Review of The Fair and Equitable Treatment (FET) Standard in International Investment Arbitration: Developing Countries in Context


March 3, 2021

Probably buoyed by its relatively open-ended nature, the fair and equitable standard (FET) of protection of foreign investors has become a much more invoked arsenal than the claim of direct or indirect expropriation. As Professor Sornarajah very appositely notes in his foreword to the book, very few scholars have dealt with the impact the relatively opaque, if not expansive interpretations of the FET standard by arbitrators has had particularly on the economies of the global South. Professor Rumana Islam’s work is a notable exception to this.

The author presents her thesis in eight neatly weaved chapters. By drawing on other scholarly works, Chapter One sets the background of the book and explains how FET claims are brought more frequently against economically less well off States and how the value of the claims poses a challenge to their economies. While reasonable, minds can differ as to the cause of this phenomenon, that is, whether this is due to any particular targeting of the developing economies or because investors felt that they were subject to the violation of their treaty or contract rights. This is all the more so because the investments of foreign investors from developed economies is not only concentrated in the global South, but also extends to the investment in other developed economies. However, that does not detract from the author’s point that these claims pose particular challenges to developing countries. The chapter tells us that the main thesis of the book is that the interpretation of the FET standard by arbitrators has given primacy to the protection of the interest of the foreign investors over the economic interests of developing states. It also presents a succinct yet comprehensive overview of the major scholarly contributions on the contours of the FET standard.

Chapter Two provides a detailed sketch of the evolution of the FET standard in international investment treaties. It posits that the standard or its semblance in some hortatory forms originated in multilateral treaties which never came into fruition. This then meant that the major net capital exporting countries sought to incorporate this term through the bilateral avenues as a binding legal norm. Developing countries gradually conceded to this demand to signal their willingness to protect foreign investment. This process culminated in the 1980s when Latin American countries, which were hitherto resounding proponents of the preponderance of the national standard of foreign investment over any international standard, also signed bilateral investment treaties (BITs) incorporating the FET standard. The chapter is quite comprehensive in its coverage of the relevant treaties.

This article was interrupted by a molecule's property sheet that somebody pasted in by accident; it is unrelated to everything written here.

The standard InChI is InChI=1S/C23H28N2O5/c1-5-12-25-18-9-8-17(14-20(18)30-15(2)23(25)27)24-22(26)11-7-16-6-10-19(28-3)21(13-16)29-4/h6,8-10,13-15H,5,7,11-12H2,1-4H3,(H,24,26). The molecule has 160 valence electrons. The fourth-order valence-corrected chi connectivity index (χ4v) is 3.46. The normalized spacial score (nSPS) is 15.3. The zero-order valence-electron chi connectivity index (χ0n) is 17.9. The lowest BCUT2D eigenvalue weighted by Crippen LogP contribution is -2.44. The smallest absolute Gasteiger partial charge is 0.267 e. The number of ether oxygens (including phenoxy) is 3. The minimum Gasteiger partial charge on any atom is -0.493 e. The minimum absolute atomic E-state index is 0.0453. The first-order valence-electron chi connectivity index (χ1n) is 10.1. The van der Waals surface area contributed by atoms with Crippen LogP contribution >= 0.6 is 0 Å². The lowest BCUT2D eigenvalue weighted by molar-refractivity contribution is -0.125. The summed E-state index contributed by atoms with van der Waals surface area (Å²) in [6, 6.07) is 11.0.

Chapter Three takes a rather unique way of categorising the FET standard enshrined in various treaties. It employs the following terminologies: FET minus, simple FET, FET plus. It suggests that FET minus BITs are those which somehow seek to limit the import of the FET standard in that the clause tags the standard to the minimum standard of protection or protection under customary international law. Simple FET standard relates to those treaties which do not predicate the minimum standard of protection or protection under customary international law. FET plus are those BITs which add some additional obligation to the FET standard such as the most favoured nation treatment or national treatment. However, the author argues that these various categories are nothing but semantic. In practice, their interpretations by arbitral bodies do not really differ following any discernible pattern.

Chapter Four catalogues the different definitions of the notion of the ‘developing country’ denomination in various inter-governmental organisations and scholarly works. It posits that these various definitions are unhelpful in identifying the capability of host States to offer protection to foreign investors. The chapter does not seek to offer a grand, all-encompassing definition of development. It asserts that development situation of the respective host developing country must serve as a context for interpreting the FET standard in the relevant treaty. In particular, it argues that in assessing the violation of the FET standard, the arbitrators must take into account the context of specific challenges that the host State may have faced in taking the measure at issue, i.e. what economic, social, or political challenges may have influenced the decision of the host State which has adversely impacted the claimant foreign investor. However, assuming one were to think that the arbitrators venture to take up this arduous task, the vexed question of which set of countries should be eligible for this greater latitude would remain a very debatable issue.